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Do Board Members of PhRMA Support Importing Unapproved Medication?

Since Americans started importing medications for personal use in larger numbers at the beginning of the last decade, the Pharmaceutical Researchers and Manufacturers of America (PhRMA), Big Pharma, has engaged in media and government relations scare tactics to try and stop them.  Apparently, when it comes to foreign versions of the new FDA-Approved Emflaza, which treats Duchenne Muscular Dystrophy, one board member of PhRMA supports importation!

Last week, I wrote about the decision of drug company Marathon Pharmaceuticals to postpone selling Emflaza over pricing concerns and how the issue shines a bright light on the benefits of personal drug importation. To summarize: some folks are outraged because Emflaza (deflazacort) was launched at a price of $89,000 for a one year supply. This seems insane when foreign versions of deflazacort, which cost 1% that amount (less than $1000), are already imported for personal use.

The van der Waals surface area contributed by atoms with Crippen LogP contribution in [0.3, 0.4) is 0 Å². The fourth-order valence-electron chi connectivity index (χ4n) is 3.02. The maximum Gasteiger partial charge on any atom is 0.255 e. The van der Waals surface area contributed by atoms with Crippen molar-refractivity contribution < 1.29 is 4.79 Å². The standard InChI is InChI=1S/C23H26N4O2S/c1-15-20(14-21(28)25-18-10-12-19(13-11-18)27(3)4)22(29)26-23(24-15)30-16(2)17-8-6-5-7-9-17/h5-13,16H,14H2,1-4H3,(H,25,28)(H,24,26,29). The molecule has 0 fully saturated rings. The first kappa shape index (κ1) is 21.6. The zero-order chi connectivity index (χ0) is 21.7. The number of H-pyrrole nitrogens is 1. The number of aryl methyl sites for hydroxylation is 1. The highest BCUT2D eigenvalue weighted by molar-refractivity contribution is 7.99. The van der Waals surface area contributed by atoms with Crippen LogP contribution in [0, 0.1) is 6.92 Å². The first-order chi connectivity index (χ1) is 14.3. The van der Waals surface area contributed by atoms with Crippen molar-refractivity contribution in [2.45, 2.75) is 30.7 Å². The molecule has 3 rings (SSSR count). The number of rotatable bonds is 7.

PhRMA is trying to distance itself from Marathon, just like it did with Martin Shkreli, former CEO of Turning Pharmaceuticals, when the price of Daraprim jumped from $13.50 to $750 a pill overnight. The CEO of Marathon, Jeff Aronin, however, sits on PhRMA’s Board of Directors! Last week, John Carroll of Endpoints News predicted last week that Aronin might be dropped. As of today, he’s still there.

Mr. Aronin wrote a letter to the Duchenne community that fully acknowledged American kids were already being treated with an unapproved foreign version of deflazacort. In his words: “As we all know, deflazacort was being used without FDA approval — and without ever having been approved anywhere in the world for Duchenne — by a very small group of patients (roughly 7 to 9 percent) in the Duchenne community who imported it from overseas.”